My Parents “Surprise” Gambling Experience

My Mother and Her Trophies

Whaley Family 1954
Robert Whaley, my father was in the Air Force so we moved a lot when I was young.  In the summer of 1954 he was transferred to Yokota Air Force Base in Japan, where we would live for three years without returning to the States.  I turned 11 that September and was 13 when we returned in 1957, and it was an interesting immersion in a completely different world.  All of us change dramatically as we morph into teenagers, and for me it was like coming to life in Japan and not quite knowing who or what I was.  The United States seemed a mythical land which I only vaguely remembered, and appeared to be some sort of paradise for kids my age.  At the base PX I would buy, say, a Superman comic book and see advertised in it all sorts of similar comic books that were not for sale at that PX.  Did American kids really have the ability to go into a drug store in the U.S.A. and walk up to a display of all these comic books, readily available for purchase?  Wow! 

When we did return to America I remember my sister Mary Beth (two years younger) and I wandering around downtown Seattle with our eyes wide at the riches so casually on display for ordinary people.  In Japan we hadn’t even had television—just movies and radio rebroadcasts of popular shows of the day.

My Mother and Sister in Japan

For my parents Japan was a game changer too.  Both of them were athletic—indeed Dad had flirted with the possibility of a professional baseball career earlier in his life as a catcher, but threw his arm out when exploring that world.  He was a pretty good golfer too, but my mother, Lenore Whaley, was not a serious golfer until we moved to Japan.  There she learned that a young Japanese maid would come in Monday through Friday from 9 to 5 p.m. for $10.00 a month (remember, readers, that prices were very different then—it was impossible to force more than $3 worth of gasoline inside those large American cars in 1954!). That’s when Mom became serious at both bowling and golf. Before we left Japan in 1957, she bowled the highest score a woman ever bowled in Japan to that date: 270 (for which she rolled seven strikes in a row!). Dad was her teacher, but she was an apt student and very, very good at whatever she tried [for their amusing softball adventure, see “My Competitive Parents,” January 20, 2010);]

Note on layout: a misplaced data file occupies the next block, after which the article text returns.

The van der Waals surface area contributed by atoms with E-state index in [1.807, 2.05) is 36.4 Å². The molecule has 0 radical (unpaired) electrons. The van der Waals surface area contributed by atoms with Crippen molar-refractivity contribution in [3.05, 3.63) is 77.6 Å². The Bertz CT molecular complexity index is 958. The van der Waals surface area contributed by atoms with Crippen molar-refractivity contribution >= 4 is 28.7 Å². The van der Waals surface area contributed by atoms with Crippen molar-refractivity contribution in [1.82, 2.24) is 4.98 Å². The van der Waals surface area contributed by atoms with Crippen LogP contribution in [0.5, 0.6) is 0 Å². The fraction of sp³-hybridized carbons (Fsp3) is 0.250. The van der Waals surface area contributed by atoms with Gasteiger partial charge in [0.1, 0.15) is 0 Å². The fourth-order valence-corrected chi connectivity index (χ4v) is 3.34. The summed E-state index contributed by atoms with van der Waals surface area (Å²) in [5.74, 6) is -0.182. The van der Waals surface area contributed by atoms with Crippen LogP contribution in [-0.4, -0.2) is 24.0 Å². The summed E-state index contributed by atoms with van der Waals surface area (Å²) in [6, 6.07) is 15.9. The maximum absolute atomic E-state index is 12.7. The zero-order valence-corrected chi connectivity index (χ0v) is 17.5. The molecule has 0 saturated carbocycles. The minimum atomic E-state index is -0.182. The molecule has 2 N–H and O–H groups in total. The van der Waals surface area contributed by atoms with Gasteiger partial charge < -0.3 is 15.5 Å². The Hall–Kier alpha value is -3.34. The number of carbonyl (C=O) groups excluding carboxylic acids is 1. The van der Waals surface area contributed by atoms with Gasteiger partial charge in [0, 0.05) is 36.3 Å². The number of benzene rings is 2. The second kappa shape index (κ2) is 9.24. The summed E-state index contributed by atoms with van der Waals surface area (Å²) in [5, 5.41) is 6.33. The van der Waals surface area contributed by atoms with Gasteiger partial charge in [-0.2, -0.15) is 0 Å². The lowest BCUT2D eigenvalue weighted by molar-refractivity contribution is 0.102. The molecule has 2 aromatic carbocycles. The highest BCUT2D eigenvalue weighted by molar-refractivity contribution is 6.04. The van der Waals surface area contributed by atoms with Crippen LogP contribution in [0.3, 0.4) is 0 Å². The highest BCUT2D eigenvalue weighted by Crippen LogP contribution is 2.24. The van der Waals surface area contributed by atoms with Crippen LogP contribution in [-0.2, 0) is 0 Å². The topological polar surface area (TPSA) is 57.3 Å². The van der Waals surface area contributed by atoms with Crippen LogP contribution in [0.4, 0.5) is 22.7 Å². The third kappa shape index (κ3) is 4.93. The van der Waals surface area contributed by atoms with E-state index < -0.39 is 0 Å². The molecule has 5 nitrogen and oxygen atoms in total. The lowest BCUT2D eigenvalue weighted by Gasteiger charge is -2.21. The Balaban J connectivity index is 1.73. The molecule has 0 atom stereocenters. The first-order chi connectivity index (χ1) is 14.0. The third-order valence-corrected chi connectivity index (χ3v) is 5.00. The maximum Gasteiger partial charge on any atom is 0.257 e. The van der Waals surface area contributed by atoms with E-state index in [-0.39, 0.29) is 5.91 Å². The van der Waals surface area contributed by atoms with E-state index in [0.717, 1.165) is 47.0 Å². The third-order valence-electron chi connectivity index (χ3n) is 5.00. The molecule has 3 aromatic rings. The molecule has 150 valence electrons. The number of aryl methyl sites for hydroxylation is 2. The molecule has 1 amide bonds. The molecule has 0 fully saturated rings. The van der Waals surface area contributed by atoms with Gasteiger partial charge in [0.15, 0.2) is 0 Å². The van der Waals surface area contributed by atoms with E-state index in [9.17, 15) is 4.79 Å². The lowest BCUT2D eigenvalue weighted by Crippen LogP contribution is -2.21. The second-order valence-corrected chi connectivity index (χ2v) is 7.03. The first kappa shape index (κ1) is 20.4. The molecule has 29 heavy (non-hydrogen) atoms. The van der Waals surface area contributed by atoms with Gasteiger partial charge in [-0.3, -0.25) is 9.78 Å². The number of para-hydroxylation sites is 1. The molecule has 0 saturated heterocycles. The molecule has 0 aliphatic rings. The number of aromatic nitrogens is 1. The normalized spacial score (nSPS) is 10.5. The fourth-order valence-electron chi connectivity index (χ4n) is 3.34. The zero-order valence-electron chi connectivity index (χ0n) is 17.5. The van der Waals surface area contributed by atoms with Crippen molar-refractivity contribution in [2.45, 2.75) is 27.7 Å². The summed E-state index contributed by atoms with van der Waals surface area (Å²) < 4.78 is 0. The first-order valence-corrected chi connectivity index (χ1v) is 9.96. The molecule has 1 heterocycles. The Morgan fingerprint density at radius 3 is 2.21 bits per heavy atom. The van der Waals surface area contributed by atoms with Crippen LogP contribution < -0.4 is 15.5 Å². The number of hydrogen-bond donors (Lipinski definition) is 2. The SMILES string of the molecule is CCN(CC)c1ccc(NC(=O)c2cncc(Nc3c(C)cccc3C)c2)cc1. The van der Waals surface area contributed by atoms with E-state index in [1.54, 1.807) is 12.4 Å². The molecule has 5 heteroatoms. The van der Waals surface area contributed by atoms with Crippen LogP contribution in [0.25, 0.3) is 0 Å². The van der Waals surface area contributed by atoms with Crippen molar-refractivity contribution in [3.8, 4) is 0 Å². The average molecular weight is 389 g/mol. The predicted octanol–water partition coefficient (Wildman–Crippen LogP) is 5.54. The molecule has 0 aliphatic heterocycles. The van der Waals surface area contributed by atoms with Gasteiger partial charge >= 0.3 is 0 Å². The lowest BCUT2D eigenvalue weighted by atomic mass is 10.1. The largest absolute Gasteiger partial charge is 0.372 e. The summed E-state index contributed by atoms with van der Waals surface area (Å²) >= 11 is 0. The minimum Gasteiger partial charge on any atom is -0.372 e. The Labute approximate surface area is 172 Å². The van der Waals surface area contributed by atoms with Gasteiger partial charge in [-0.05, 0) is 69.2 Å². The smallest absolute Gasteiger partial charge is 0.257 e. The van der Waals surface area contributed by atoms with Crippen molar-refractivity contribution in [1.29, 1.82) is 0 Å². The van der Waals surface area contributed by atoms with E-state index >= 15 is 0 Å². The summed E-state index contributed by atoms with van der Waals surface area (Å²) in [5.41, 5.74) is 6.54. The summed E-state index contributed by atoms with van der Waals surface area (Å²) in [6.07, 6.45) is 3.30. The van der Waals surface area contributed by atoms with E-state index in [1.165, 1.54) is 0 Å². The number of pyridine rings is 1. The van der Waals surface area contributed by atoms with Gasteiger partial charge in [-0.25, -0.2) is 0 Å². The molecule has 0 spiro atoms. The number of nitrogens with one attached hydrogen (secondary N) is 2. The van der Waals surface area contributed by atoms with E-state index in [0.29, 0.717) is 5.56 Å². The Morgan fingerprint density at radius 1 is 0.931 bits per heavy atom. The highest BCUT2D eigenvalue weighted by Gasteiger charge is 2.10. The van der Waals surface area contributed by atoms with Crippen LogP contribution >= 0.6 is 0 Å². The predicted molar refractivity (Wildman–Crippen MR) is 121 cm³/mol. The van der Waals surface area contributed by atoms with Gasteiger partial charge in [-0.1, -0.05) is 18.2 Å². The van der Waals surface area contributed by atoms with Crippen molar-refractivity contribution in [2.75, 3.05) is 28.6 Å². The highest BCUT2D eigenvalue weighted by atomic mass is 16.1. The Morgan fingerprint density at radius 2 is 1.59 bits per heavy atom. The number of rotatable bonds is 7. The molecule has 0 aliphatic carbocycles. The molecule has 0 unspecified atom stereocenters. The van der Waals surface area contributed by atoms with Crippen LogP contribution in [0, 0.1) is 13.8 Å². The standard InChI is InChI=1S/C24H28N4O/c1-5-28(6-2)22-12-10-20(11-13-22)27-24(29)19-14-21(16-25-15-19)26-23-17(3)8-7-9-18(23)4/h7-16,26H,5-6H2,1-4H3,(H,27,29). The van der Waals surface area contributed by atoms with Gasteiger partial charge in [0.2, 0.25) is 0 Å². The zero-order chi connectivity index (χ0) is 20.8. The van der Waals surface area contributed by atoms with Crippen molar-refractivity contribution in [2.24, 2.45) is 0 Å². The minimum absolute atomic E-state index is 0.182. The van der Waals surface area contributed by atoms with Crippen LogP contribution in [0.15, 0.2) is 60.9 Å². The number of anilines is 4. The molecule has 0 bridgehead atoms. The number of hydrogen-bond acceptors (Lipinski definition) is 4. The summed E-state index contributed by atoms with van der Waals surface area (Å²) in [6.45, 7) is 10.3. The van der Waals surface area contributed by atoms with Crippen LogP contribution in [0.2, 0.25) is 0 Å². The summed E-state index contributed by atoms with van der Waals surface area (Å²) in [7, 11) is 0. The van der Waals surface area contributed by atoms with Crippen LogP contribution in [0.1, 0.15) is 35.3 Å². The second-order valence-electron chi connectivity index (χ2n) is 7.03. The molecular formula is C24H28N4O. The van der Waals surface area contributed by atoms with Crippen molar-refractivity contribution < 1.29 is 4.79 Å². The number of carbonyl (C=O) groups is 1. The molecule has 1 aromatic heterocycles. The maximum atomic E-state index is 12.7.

As I said, Dad was a good golfer, but Mom, compared to other women, was excellent, and the two of them were soon playing matches against any two men on Yokota Air Force Base and nearby similar bases. They almost always won these matches, and Dad began betting small amount on the game by making a bet with the other two golfers as to which would be the winning pair.  Evidentially the amount escalated over the course of a couple of years of such competitions, and therein lies this story.

Years later, when I was in law school, there was some event for which I and my fellow students were gathered in the apartment I shared with two other students, all of us there with our dates, dressed up (I forget why), and Mom and Dad were, for some reason, also present. Dad, ever the storyteller, got to discussing these long-ago golf matches, a twinkle in his eye. “Doug’s mother,” he told the assembled young people, “knew there was betting going on, but she didn’t know the amount.  When we reached the green at the final hole one of the other golfers casually mentioned to here that a bet of $400.00 depended on her making a downhill putt, about nine feet from the hole. “She was both shocked and furious,” Dad continued his tale, “and while I was hurrying around moving leaves out of the path of her putt and making soothing noises to calm her down, she hit the putt, I jumped out of the way, it plopped in the hole!  We won the money!”

Having told this story Dad then paused and smiled. “Now you think I’d be pleased she made that putt, wouldn’t you?”  We all nodded and his smile broadened. “That shows you’ve never been married. She spent it six times.”

I heard him tell this story a number of times and it was always the same, but what it really meant didn’t register on me until recently.  I got to thinking about the amounts and what they meant in the mid-fifties.  I looked this up on the internet.  In 1956 the value of $100 would be worth $900.87 in 2017.  This surprised me greatly.  It meant that a $400 bet was the equivalent in today’s money of $3,603.46!  Yikes!  That was a lot of money for a couple with two children living on the salary of an Air Force major!   They must have been living much better for awhile—at least until Mom started spending the money over and over again.

Dad did mention that this incident was the end of their gambling on their prowess on the greens.          

Lenore and Robert Relaxing

Related Posts:

“A Guide to the Best of My Blog,” April 29, 2013;

“My Competitive Parents,” January 20, 2010);]

“Doug, Please Get My Clubs From the Trunk,” August 20, 2010;

“Put-Out at Home Plate,” February 14, 2010;


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